Chirotherium trackways have been found in German sandstones that were likely deposited along shorelines. During the Triassic, much of Europe was a chain of islands surrounded by the shallow Tethys Ocean. In one location, Chirotherium trackways were found alongside those of early horseshoe crabs. The horseshoe crabs were likely breeding along the intertidal zone while the Chirotherium track maker preyed on them during low tide. Smaller reptiles like Macrocnemus, represented by the ichnogenus Rhynchosauroides, likely fed on the horseshoe crabs' eggs.[4]

See also

Ichnite

References

  1. ^ Swinton, W.E. (1961). "The history of Chirotherium". Geological Journal 2 (3): 443–473. doi:10.1002/gj.3350020309. 
  2. ^ a b c Bowden, A.J.; Tresise, G.R.; and Simkiss, W. (2010). "Chirotherium, the Liverpool footprint hunters and their interpretation of the Middle Trias environment". Geological Societ, London, Special Publications 343: 209–228. doi:10.1144/​SP343.12. 
  3. ^ Tresise, G. (1996). "Sex in the footprint bed". Geology Today 12 (1): 22–26. doi:10.1046/j.1365-2451.1996.00005.x. 
  4. ^ Diedrich, C.G. (2011). "Middle Triassic horseshoe crab reproduction areas on intertidal flats of Europe with evidence of predation by archosaurs". Biological Journal of the Linnean Society 103 (1): 76–105. doi:10.1111/j.1095-8312.2011.01635.x. 

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Look at other dictionaries:

  • Chirotherium — Monument in Hildburghausen mit Rekonstruktion einer Spurenfläche Zeitraum Trias ca. 249,7 bis 200 Mio. Jahre Fundorte …   Deutsch Wikipedia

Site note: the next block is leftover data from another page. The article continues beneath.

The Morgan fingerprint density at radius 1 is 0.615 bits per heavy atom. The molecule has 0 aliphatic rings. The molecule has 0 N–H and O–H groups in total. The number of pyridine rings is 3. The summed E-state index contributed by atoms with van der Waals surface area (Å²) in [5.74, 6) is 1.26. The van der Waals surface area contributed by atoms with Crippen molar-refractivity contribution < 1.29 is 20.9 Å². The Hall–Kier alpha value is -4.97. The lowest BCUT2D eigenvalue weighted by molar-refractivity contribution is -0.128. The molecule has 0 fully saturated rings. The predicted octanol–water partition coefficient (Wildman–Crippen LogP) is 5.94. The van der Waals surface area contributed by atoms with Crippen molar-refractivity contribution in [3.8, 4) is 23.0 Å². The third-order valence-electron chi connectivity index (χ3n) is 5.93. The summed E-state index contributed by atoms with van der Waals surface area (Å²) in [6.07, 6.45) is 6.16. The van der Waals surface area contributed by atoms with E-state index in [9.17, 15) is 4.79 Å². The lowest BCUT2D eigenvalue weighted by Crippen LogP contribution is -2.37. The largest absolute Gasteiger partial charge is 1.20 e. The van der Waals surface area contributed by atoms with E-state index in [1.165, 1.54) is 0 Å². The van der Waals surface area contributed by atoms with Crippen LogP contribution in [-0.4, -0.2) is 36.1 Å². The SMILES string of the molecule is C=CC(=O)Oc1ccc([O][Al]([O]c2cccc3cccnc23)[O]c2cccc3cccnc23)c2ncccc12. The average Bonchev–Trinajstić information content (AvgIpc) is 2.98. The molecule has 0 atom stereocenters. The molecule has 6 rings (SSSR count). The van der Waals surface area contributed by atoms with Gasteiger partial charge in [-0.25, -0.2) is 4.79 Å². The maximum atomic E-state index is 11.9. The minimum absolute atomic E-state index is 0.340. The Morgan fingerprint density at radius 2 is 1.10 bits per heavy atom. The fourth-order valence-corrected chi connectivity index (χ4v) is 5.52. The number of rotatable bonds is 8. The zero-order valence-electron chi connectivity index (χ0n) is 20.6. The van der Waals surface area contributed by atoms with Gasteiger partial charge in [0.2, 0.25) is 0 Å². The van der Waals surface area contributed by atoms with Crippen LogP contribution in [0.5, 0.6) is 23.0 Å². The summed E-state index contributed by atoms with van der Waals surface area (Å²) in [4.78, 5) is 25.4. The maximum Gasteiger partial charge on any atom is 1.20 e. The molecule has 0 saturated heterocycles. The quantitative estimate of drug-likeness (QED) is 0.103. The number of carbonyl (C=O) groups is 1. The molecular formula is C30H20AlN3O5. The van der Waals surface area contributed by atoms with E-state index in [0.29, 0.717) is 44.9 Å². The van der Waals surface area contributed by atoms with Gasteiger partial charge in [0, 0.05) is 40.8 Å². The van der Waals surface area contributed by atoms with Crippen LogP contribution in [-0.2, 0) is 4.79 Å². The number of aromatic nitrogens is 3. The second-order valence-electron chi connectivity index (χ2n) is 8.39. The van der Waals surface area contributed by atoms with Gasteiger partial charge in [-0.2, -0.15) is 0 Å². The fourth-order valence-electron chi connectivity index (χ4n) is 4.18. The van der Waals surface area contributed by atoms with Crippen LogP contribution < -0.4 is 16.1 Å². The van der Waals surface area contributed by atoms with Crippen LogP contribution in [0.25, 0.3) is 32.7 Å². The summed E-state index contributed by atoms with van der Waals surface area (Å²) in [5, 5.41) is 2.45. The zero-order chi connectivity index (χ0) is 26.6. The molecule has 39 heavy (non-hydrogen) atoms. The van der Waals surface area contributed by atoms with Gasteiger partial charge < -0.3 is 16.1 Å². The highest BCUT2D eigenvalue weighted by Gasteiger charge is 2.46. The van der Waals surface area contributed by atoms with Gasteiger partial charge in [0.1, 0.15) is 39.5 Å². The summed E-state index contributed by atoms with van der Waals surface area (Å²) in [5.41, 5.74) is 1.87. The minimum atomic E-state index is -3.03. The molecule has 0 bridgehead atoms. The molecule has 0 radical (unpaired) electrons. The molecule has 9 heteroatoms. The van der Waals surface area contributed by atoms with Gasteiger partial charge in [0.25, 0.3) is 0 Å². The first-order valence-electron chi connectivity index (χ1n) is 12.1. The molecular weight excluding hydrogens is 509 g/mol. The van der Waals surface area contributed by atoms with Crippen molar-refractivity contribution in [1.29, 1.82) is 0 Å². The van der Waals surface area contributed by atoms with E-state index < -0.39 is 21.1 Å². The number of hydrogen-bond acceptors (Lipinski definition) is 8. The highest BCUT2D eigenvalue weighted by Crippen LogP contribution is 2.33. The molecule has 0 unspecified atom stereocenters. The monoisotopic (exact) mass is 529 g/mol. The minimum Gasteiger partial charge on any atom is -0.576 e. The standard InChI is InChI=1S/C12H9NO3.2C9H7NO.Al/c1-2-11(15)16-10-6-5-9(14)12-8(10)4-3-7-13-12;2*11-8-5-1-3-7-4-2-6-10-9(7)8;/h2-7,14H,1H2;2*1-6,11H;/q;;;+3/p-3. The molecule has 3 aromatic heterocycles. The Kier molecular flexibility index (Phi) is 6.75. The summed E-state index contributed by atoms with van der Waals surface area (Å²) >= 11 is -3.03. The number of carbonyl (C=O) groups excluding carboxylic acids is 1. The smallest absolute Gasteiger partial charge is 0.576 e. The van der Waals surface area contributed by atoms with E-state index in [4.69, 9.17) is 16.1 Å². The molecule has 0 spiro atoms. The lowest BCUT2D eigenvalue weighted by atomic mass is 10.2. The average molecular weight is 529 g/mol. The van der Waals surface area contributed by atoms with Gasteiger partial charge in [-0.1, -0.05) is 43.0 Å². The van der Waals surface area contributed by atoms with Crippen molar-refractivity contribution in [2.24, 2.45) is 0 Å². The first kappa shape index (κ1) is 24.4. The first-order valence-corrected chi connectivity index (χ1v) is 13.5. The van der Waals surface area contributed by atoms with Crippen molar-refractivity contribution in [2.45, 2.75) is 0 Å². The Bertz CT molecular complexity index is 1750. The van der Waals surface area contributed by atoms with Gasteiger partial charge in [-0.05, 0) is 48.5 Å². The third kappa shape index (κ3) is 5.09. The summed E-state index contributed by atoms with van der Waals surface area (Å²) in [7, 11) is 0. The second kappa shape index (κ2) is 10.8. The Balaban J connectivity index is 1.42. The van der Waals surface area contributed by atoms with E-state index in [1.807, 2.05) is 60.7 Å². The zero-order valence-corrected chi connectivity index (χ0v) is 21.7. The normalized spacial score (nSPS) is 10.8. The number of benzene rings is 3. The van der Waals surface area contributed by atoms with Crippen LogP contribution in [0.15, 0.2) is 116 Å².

• Chirotherĭum — (Petref., Handthier), hat man das Thier genannt, dessen Fährten man 1834 auf Platten von buntem Sandstein bei Hildburghausen entdeckte. Diese Tritte haben große Ähnlichkeit mit Handeindrücken, u. es wechseln größere mit kleineren regelmäßig ab,… …   Pierer's Universal-Lexikon

  • Chirotherĭum — Chirotherĭum, s. Stegokephalen …   Meyers Großes Konversations-Lexikon

  • Chirotherium — Chirotherĭum, Handtier, ausgestorbenes, wahrscheinlich zu den Reptilien gehöriges Tier, dessen handförmige, fünfzehige Fußstapfen [Abb. 347] die Schichtflächen des Buntsandsteins von Hildburghausen u.a. O. bedecken …   Kleines Konversations-Lexikon

  • Chirotherium —   [ç , griechisch] das, s/...ri |en, Handtier, Sammelbezeichnung für nur durch handförmige Abdrücke nachgewiesene ausgestorbene Tiere, deren Fährten in Sandsteinen (an der Unterseite der Schichtbänke) der Trias Mittel und Westeuropas sowie Nord… …   Universal-Lexikon

  • Chirotherium — Chi|ro|the|ri|um das; s, ...ien [...i̯ən] <aus gleichbed. nlat. chirotherium, eigtl. »Handtier«, zu gr. thēríon »Tier«> Saurier aus der Buntsandsteinzeit, von dem nur die Fußabdrücke bekannt sind …   Das große Fremdwörterbuch

  • Chirotherium — Chi|ro|the|ri|um 〈[çi ] n.; Gen.: s, Pl.: ri|en〉 nach handförmigen Abdrücken im Buntsandstein Thüringens benannte Saurierfährten eines primitiven Archosauriers [Etym.: <Chiro… + grch. therion »Tier«] …   Lexikalische Deutsches Wörterbuch

  • Chirotherium — Chirōthēˈrium noun (Gr thērion beast) a Triassic labyrinthodont animal with hand like footprints • • • Main Entry: ↑chiro …   Useful english dictionary

  • Trace fossil — Chirotherium footprints in a Triassic sandstone …   Wikipedia

  • Haselriether Berg — Wappen Deutschlandkarte …   Deutsch Wikipedia